July 24, 2016
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Included as part of the PRECAUTIONS section.


Allergic Reactions

Allergic reactions may occur. If symptoms of allergic or early signs of hypersensitivity reactions (including hives, generalized urticaria, tightness of the chest, wheezing, hypotension, and anaphylaxis) occur, immediately discontinue administration (see Patient Counseling Information). The treatment required depends on the nature and severity of the reaction.


Thrombosis may occur spontaneously in patients with congenital fibrinogen deficiency with or without the use of fibrinogen replacement therapy.1 Thromboembolic events have been reported in patients treated with RiaSTAP (fibrinogen concentrate (human) for intravenous use) . Weigh the benefits of RiaSTAP (fibrinogen concentrate (human) for intravenous use) administration versus the risk of thrombosis. Patients receiving RiaSTAP should be monitored for signs and symptoms of thrombosis. (see Patient Counseling Information)

Transmissible Infectious Agents

RiaSTAP (fibrinogen concentrate (human) for intravenous use) is made from human plasma. Products made from human plasma may contain infectious agents (e.g., viruses and theoretically the Creutzfeldt-Jakob disease agent [CJD]) that can cause disease. The risk that such products will transmit an infectious agent has been reduced by screening plasma donors for prior exposure to certain viruses, by testing for the presence of certain current virus infections, and by a process demonstrated to inactivate and/or remove certain viruses during manufacturing. (see DESCRIPTION). Despite these measures, such products may still potentially transmit disease. There is also the possibility that unknown infectious agents may be present in such products (see Patient Counseling Information). All infections thought by a physician possibly to have been transmitted by this product should be reported by the physician or other healthcare provider to CSL Behring at 1-866-915-6958.

Use In Specific Populations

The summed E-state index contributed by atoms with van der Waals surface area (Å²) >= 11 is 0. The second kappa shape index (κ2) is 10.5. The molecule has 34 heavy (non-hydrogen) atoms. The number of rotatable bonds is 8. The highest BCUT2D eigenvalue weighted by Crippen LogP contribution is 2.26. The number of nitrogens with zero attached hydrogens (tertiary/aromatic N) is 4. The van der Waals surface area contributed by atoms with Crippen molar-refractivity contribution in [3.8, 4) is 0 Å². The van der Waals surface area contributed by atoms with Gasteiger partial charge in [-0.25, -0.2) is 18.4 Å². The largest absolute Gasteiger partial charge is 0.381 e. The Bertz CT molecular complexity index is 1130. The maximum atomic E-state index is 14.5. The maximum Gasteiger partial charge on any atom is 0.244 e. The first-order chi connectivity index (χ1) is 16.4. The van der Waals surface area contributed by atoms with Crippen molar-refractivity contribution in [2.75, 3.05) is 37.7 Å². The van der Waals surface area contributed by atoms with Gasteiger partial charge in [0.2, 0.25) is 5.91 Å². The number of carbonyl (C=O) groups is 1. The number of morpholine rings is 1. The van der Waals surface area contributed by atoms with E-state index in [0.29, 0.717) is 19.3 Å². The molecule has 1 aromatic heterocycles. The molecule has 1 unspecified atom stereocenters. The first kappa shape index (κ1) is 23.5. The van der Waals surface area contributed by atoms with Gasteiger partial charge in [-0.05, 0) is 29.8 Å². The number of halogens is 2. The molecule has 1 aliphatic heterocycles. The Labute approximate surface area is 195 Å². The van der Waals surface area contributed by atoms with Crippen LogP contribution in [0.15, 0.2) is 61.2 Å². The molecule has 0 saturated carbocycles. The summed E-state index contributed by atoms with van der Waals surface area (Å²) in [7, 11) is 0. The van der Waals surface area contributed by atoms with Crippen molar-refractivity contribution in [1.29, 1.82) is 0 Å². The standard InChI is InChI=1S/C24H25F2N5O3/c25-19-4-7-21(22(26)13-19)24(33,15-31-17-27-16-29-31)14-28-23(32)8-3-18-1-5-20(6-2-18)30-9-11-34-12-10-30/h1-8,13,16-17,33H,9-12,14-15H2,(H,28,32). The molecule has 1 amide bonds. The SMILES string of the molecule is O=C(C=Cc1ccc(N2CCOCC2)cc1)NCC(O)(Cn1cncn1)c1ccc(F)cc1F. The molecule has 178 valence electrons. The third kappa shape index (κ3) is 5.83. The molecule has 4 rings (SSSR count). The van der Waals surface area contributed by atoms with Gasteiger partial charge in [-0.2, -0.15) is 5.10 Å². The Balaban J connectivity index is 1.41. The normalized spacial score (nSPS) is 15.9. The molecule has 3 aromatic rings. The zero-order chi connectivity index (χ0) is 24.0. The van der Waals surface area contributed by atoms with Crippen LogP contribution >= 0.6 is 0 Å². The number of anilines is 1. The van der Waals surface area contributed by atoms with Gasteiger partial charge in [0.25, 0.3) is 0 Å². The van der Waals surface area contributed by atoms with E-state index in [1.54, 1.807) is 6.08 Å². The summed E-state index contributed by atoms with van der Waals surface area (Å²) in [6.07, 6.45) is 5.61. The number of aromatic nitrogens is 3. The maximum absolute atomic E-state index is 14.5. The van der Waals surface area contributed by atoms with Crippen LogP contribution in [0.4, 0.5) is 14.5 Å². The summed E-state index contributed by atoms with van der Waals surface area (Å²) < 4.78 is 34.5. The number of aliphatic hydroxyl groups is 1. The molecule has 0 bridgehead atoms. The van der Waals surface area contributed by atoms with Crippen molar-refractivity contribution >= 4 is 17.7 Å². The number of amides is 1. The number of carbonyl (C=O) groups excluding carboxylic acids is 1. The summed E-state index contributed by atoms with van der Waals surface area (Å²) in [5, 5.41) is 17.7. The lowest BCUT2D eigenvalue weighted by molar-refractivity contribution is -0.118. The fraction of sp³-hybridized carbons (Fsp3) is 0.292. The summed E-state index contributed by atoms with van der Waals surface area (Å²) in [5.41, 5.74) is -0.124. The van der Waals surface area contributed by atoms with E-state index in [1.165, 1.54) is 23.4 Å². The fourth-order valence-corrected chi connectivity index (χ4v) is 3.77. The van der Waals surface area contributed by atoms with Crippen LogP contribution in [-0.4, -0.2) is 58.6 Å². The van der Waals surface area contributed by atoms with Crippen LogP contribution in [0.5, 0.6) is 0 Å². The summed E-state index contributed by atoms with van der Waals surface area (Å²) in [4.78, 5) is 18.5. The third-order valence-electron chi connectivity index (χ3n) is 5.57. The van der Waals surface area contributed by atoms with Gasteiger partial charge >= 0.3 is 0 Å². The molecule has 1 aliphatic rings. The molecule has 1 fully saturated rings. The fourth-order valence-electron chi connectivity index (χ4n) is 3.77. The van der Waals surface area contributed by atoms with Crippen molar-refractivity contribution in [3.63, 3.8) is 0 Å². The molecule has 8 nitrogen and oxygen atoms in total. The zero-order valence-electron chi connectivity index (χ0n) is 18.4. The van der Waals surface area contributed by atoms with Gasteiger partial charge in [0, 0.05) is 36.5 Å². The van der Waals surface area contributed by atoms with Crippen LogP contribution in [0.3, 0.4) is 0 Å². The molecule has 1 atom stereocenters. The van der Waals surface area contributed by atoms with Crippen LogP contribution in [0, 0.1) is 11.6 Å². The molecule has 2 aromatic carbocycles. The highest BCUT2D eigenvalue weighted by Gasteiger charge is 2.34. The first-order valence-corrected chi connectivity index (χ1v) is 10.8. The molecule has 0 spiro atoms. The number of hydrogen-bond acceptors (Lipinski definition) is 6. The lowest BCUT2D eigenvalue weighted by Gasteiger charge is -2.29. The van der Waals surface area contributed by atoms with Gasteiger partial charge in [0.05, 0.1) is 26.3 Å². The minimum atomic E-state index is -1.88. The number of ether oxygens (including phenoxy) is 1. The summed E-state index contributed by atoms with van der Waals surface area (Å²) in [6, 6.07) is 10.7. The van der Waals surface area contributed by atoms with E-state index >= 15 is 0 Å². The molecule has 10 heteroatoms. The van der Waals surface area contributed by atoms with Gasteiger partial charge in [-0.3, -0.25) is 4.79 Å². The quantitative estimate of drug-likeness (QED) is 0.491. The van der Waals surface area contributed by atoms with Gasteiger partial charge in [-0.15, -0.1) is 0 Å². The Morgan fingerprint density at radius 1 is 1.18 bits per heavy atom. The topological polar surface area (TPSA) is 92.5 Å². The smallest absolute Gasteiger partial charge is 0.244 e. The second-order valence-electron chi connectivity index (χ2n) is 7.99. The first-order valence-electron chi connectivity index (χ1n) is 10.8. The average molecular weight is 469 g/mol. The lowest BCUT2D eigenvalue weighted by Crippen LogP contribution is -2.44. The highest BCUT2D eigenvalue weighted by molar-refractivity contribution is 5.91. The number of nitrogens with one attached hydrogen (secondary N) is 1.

Pregnancy Category C. Animal reproduction studies have not been conducted with RiaSTAP (fibrinogen concentrate (human) for intravenous use) It is not known whether RiaSTAP (fibrinogen concentrate (human) for intravenous use) can cause fetal harm when administered to a pregnant woman or can affect reproduction capacity. RiaSTAP (fibrinogen concentrate (human) for intravenous use) should be used during pregnancy only if clearly needed.

Labor and Delivery

RiaSTAP (fibrinogen concentrate (human) for intravenous use) has not been studied for use during labor and delivery

Nursing Mothers

RiaSTAP (fibrinogen concentrate (human) for intravenous use) has not been studied in nursing mothers with congenital fibrinogen deficiency

Pediatric Use

RiaSTAP (fibrinogen concentrate (human) for intravenous use) studies have included subjects below the age of 16 years. In the pharmacokinetic study (see Pharmacokinetics), 2 children (8 and 11 years), 3 adolescents (12, 14 and 16 years), were studied. Subjects less than 16 years of age (n = 4) had shorter half-life (69.9 ± 8.5h) and faster clearance (0.7 ± 0.1 mg/L) compared to adults (half-life: 82.3 ± 20.0h, clearance: 0.53 ± 0.1 mg/L). The number of subjects less than 16 years of age in this study limits statistical interpretation.

Geriatric Use

The safety and efficacy of RiaSTAP (fibrinogen concentrate (human) for intravenous use) in the geriatric population has not been studied. There were an insufficient number of subjects in this age group to determine whether they respond differently from younger subjects.


1. Peyvandi F, Haertal S, KnaubS, etal. Incidence of bleeding symptoms in 100 patients with inherited afibrinogenemia or hypofibrinogenemia. J Thromb Haemost 2006; 4:1634-7.

This monograph has been modified to include the generic and brand name in many instances.

Last reviewed on RxList: 10/5/2009


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